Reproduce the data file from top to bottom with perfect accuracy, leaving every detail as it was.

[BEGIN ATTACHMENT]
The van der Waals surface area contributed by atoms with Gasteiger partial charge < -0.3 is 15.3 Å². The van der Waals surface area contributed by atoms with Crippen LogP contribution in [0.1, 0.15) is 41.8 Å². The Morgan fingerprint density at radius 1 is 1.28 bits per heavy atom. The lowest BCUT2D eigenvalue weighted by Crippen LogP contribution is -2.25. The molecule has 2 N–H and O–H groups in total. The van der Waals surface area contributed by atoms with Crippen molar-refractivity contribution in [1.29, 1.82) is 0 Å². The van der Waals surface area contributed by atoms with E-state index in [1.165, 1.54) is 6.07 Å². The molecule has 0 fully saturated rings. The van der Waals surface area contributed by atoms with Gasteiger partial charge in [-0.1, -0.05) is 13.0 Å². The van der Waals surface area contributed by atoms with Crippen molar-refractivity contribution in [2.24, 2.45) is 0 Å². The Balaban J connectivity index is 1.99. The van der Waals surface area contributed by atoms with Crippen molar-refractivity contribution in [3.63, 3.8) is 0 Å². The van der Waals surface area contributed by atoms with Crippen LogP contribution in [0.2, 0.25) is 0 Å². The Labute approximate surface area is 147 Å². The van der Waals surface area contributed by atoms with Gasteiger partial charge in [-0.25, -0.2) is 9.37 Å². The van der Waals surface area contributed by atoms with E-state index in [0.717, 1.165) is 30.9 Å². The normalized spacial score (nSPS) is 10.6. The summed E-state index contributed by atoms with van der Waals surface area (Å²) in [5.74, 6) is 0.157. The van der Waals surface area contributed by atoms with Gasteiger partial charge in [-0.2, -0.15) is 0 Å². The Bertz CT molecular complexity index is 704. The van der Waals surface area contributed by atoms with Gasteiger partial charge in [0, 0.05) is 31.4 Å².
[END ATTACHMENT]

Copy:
The van der Waals surface area contributed by atoms with Gasteiger partial charge < -0.3 is 15.3 Å². The van der Waals surface area contributed by atoms with Crippen LogP contribution in [0.1, 0.15) is 41.8 Å². The Morgan fingerprint density at radius 1 is 1.28 bits per heavy atom. The lowest BCUT2D eigenvalue weighted by Crippen LogP contribution is -2.25. The molecule has 2 N–H and O–H groups in total. The van der Waals surface area contributed by atoms with Crippen molar-refractivity contribution in [1.29, 1.82) is 0 Å². The van der Waals surface area contributed by atoms with E-state index in [1.165, 1.54) is 6.07 Å². The molecule has 0 fully saturated rings. The van der Waals surface area contributed by atoms with Gasteiger partial charge in [-0.1, -0.05) is 13.0 Å². The van der Waals surface area contributed by atoms with Crippen molar-refractivity contribution in [2.24, 2.45) is 0 Å². The Balaban J connectivity index is 1.99. The van der Waals surface area contributed by atoms with Crippen molar-refractivity contribution in [3.63, 3.8) is 0 Å². The van der Waals surface area contributed by atoms with Crippen LogP contribution in [0.2, 0.25) is 0 Å². The Labute approximate surface area is 147 Å². The van der Waals surface area contributed by atoms with Gasteiger partial charge in [-0.25, -0.2) is 9.37 Å². The van der Waals surface area contributed by atoms with E-state index in [0.717, 1.165) is 30.9 Å². The normalized spacial score (nSPS) is 10.6. The summed E-state index contributed by atoms with van der Waals surface area (Å²) in [5.74, 6) is 0.157. The van der Waals surface area contributed by atoms with Gasteiger partial charge in [-0.2, -0.15) is 0 Å². The Bertz CT molecular complexity index is 704. The van der Waals surface area contributed by atoms with Gasteiger partial charge in [0, 0.05) is 31.4 Å².